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Letter to the editor: Clearcut logging ruining B.C. forests and it doesn't matter who's doing it

B.C.'s environment issues remain in jeopardy if NDP and industry only make deals with the pro-commercial clearcut Indigenous communities over the conservationists or Indigenous protected conservation area crowd.
A log deck of old growth spruce in the Anzac watershed
A log deck of old growth spruce in the Anzac watershed.

Re: Nak'azdli Whut'en signs deal with lumber giants.

The elephant in the room is bad clearcut logging. Even if Indigenous led, industrial logging is ruining B.C.'s 13 unique ecosystems, natural services and essential benefits. Under B.C.'s Forest and Range Practices Act's pathetically low bar, who stewards the land is inconsequential. Even First Nations cannot clearcut sustainably under this profits-first regime.

B.C.'s environment issues remain in jeopardy if NDP and industry only make deals with the pro-commercial clearcut Indigenous communities over the conservationists or Indigenous protected conservation area crowd. There are plenty of jobs in the forest that do not require a feller buncher. Why aren’t these communities at the table?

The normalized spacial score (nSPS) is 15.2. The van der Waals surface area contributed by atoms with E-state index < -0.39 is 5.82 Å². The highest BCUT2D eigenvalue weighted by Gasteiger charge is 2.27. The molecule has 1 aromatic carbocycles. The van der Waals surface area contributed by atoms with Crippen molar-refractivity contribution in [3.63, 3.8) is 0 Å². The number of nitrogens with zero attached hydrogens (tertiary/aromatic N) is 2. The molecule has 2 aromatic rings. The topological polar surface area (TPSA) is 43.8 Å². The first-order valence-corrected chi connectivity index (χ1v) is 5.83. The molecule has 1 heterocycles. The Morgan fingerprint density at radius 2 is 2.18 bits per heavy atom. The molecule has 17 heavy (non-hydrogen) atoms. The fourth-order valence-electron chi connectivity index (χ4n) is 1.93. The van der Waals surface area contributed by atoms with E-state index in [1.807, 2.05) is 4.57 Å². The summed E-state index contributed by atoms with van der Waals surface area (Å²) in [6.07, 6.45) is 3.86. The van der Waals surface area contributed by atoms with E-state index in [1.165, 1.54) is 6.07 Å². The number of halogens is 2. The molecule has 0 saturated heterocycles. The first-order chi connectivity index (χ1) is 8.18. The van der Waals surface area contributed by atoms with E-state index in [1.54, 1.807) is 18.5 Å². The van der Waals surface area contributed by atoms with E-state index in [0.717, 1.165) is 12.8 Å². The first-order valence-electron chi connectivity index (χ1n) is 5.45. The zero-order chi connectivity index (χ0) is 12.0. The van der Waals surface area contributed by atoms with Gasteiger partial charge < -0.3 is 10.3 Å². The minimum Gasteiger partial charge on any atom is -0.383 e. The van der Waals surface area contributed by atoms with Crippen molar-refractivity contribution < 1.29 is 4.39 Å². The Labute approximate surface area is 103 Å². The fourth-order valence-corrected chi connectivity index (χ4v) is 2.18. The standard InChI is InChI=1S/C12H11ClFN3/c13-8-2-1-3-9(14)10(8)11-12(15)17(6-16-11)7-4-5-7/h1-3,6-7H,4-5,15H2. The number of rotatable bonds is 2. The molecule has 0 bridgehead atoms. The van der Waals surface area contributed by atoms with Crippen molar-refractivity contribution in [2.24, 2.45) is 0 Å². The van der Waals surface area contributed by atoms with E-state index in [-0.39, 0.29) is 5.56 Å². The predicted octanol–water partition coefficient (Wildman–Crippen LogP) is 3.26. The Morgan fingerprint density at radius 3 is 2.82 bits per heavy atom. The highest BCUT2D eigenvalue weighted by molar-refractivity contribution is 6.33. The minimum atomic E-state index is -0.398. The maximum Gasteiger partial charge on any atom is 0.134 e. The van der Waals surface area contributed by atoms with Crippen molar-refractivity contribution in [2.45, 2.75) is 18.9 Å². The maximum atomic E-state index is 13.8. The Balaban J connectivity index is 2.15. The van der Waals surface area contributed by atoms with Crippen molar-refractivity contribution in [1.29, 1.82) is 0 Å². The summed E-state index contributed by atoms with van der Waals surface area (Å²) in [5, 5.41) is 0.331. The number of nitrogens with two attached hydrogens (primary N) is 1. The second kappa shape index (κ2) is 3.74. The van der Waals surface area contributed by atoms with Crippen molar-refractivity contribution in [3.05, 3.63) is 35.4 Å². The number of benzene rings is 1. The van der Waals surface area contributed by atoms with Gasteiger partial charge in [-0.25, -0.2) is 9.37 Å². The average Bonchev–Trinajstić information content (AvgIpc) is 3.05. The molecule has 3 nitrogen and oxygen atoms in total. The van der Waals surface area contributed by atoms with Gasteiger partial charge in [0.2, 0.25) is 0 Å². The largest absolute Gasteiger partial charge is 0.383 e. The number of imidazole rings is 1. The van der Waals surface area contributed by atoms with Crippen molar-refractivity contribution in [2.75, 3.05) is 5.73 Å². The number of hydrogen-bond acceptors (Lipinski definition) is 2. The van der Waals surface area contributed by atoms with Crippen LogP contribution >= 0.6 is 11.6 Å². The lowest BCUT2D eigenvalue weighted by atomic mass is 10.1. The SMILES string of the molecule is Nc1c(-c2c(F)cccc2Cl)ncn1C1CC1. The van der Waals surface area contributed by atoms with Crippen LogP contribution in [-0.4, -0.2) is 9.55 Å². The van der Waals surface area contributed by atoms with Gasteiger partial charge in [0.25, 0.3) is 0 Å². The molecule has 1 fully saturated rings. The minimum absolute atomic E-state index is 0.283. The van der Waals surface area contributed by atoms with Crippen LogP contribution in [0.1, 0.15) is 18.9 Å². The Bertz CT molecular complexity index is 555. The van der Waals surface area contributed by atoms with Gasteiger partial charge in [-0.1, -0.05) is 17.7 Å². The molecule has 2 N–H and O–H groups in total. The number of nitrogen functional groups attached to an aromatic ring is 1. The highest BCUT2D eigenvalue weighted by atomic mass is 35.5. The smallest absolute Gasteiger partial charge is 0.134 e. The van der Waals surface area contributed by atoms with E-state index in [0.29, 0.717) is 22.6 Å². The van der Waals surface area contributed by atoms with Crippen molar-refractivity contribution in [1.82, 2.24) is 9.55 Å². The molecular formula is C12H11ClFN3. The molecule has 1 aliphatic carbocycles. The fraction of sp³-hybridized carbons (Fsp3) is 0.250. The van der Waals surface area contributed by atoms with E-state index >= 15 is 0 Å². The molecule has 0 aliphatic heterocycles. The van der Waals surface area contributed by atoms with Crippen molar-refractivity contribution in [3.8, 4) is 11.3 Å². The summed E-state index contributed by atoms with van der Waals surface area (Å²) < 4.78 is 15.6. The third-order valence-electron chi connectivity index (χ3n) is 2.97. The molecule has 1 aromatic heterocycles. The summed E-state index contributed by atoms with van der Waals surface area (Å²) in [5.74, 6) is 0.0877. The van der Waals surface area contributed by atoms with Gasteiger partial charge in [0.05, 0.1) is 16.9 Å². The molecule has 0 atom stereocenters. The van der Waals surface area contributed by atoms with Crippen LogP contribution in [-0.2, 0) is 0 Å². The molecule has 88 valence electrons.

Is there any traditional wisdom or First Nations cultural practices we could draw from that addresses the industrial removal of the entire forest cover? Is there any historical or traditional knowledge that can come to terms with colonial clearcutting? How will local communities accept the burning of trees abandoned as waste, drained wetlands and berry patches sprayed by toxic Roundup and the other common forestry practices?

The article's statement that beetle infestations and a changing climate that leaves forests more susceptible to insect attacks and wildfires have led to conditions that resulted in a 75 per cent drop in moose populations in some parts of the Nak’azdli Whut’en territory was embarrassing.  Shame on playing the blame game with habitat loss.  Clearcut logging is the major culprit of all that ails our forests.  By reducing a forest’s resiliency, loggers have increased B.C.’s climate change factors - floods, fires, droughts, disease, pests and, as the Forestry Practices Board has declared, biodiversity loss.

The upside may be at least the profits from moose habitat loss in the Fort St. James territory will stay in the local community, not creep to the U.S. like Canfor’s. But the moose are gone, for good, and they cannot wait in the wings in the adjoining cutblock for a forest to regrow. They never do.

Taryn Skalbania

Peachland

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